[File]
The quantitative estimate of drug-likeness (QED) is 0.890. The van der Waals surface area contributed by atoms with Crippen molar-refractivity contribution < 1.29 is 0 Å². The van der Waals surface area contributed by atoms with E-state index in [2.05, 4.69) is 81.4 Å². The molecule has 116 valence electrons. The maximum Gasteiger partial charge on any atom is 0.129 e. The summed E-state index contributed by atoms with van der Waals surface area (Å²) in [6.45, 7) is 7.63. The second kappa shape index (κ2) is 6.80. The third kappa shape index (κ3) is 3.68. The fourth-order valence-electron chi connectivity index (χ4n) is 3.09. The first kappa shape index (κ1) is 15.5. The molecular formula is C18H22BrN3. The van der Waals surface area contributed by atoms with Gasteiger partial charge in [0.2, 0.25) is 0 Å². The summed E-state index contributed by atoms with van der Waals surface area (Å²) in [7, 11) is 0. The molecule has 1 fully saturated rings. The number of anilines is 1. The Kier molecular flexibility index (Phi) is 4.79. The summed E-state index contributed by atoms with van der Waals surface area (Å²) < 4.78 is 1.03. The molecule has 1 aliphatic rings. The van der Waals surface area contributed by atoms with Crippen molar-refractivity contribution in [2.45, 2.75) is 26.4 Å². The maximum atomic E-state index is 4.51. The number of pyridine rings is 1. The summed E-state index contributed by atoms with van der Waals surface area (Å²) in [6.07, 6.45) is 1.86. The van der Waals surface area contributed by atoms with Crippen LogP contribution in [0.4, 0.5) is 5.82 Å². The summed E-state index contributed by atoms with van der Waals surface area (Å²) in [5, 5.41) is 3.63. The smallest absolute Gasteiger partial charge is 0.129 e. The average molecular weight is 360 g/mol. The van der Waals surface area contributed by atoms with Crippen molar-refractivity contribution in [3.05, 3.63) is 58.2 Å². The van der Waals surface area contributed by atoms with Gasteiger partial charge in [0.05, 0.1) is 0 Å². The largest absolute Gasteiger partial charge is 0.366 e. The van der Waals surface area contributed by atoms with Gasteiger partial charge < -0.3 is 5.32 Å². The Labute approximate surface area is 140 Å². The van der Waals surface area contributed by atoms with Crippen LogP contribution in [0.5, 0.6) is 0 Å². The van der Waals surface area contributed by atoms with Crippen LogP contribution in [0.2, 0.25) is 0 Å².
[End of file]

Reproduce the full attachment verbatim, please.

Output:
The quantitative estimate of drug-likeness (QED) is 0.890. The van der Waals surface area contributed by atoms with Crippen molar-refractivity contribution < 1.29 is 0 Å². The van der Waals surface area contributed by atoms with E-state index in [2.05, 4.69) is 81.4 Å². The molecule has 116 valence electrons. The maximum Gasteiger partial charge on any atom is 0.129 e. The summed E-state index contributed by atoms with van der Waals surface area (Å²) in [6.45, 7) is 7.63. The second kappa shape index (κ2) is 6.80. The third kappa shape index (κ3) is 3.68. The fourth-order valence-electron chi connectivity index (χ4n) is 3.09. The first kappa shape index (κ1) is 15.5. The molecular formula is C18H22BrN3. The van der Waals surface area contributed by atoms with Gasteiger partial charge in [0.2, 0.25) is 0 Å². The summed E-state index contributed by atoms with van der Waals surface area (Å²) in [7, 11) is 0. The molecule has 1 fully saturated rings. The number of anilines is 1. The Kier molecular flexibility index (Phi) is 4.79. The summed E-state index contributed by atoms with van der Waals surface area (Å²) < 4.78 is 1.03. The molecule has 1 aliphatic rings. The van der Waals surface area contributed by atoms with Crippen molar-refractivity contribution in [2.45, 2.75) is 26.4 Å². The maximum atomic E-state index is 4.51. The number of pyridine rings is 1. The summed E-state index contributed by atoms with van der Waals surface area (Å²) in [6.07, 6.45) is 1.86. The van der Waals surface area contributed by atoms with Crippen LogP contribution in [0.4, 0.5) is 5.82 Å². The summed E-state index contributed by atoms with van der Waals surface area (Å²) in [5, 5.41) is 3.63. The smallest absolute Gasteiger partial charge is 0.129 e. The average molecular weight is 360 g/mol. The van der Waals surface area contributed by atoms with Crippen molar-refractivity contribution in [3.05, 3.63) is 58.2 Å². The van der Waals surface area contributed by atoms with Gasteiger partial charge in [0.05, 0.1) is 0 Å². The largest absolute Gasteiger partial charge is 0.366 e. The van der Waals surface area contributed by atoms with Gasteiger partial charge < -0.3 is 5.32 Å². The Labute approximate surface area is 140 Å². The van der Waals surface area contributed by atoms with Crippen LogP contribution in [0.5, 0.6) is 0 Å². The van der Waals surface area contributed by atoms with Crippen LogP contribution in [0.2, 0.25) is 0 Å².